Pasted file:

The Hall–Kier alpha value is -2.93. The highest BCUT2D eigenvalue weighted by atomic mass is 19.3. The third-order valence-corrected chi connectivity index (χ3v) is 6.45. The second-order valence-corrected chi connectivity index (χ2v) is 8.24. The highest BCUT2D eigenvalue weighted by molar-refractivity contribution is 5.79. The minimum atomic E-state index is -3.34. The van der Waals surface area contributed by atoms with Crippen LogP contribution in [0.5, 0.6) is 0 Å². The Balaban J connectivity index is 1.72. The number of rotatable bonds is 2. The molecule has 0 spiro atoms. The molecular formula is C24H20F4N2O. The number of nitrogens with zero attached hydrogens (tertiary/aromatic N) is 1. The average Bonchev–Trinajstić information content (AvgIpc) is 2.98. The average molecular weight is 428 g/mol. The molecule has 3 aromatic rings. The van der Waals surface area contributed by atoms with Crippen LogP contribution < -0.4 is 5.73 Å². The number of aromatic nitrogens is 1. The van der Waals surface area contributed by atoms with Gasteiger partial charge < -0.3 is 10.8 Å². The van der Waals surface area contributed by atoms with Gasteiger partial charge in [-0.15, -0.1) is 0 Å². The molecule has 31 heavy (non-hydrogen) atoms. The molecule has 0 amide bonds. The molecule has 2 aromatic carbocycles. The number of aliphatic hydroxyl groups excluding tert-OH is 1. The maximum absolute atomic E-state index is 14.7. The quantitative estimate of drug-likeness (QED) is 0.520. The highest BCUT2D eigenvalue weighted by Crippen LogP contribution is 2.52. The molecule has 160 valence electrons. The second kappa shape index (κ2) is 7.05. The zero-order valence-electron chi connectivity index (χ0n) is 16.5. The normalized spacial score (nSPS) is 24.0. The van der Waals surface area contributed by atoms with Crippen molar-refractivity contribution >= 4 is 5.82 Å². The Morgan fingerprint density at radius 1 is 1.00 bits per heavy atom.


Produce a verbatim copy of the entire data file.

The Hall–Kier alpha value is -2.93. The highest BCUT2D eigenvalue weighted by atomic mass is 19.3. The third-order valence-corrected chi connectivity index (χ3v) is 6.45. The second-order valence-corrected chi connectivity index (χ2v) is 8.24. The highest BCUT2D eigenvalue weighted by molar-refractivity contribution is 5.79. The minimum atomic E-state index is -3.34. The van der Waals surface area contributed by atoms with Crippen LogP contribution in [0.5, 0.6) is 0 Å². The Balaban J connectivity index is 1.72. The number of rotatable bonds is 2. The molecule has 0 spiro atoms. The molecular formula is C24H20F4N2O. The number of nitrogens with zero attached hydrogens (tertiary/aromatic N) is 1. The average Bonchev–Trinajstić information content (AvgIpc) is 2.98. The average molecular weight is 428 g/mol. The molecule has 3 aromatic rings. The van der Waals surface area contributed by atoms with Crippen LogP contribution < -0.4 is 5.73 Å². The number of aromatic nitrogens is 1. The van der Waals surface area contributed by atoms with Gasteiger partial charge < -0.3 is 10.8 Å². The van der Waals surface area contributed by atoms with Gasteiger partial charge in [-0.15, -0.1) is 0 Å². The molecule has 31 heavy (non-hydrogen) atoms. The molecule has 0 amide bonds. The molecule has 2 aromatic carbocycles. The number of aliphatic hydroxyl groups excluding tert-OH is 1. The maximum absolute atomic E-state index is 14.7. The quantitative estimate of drug-likeness (QED) is 0.520. The highest BCUT2D eigenvalue weighted by Crippen LogP contribution is 2.52. The molecule has 160 valence electrons. The second kappa shape index (κ2) is 7.05. The zero-order valence-electron chi connectivity index (χ0n) is 16.5. The normalized spacial score (nSPS) is 24.0. The van der Waals surface area contributed by atoms with Crippen molar-refractivity contribution >= 4 is 5.82 Å². The Morgan fingerprint density at radius 1 is 1.00 bits per heavy atom.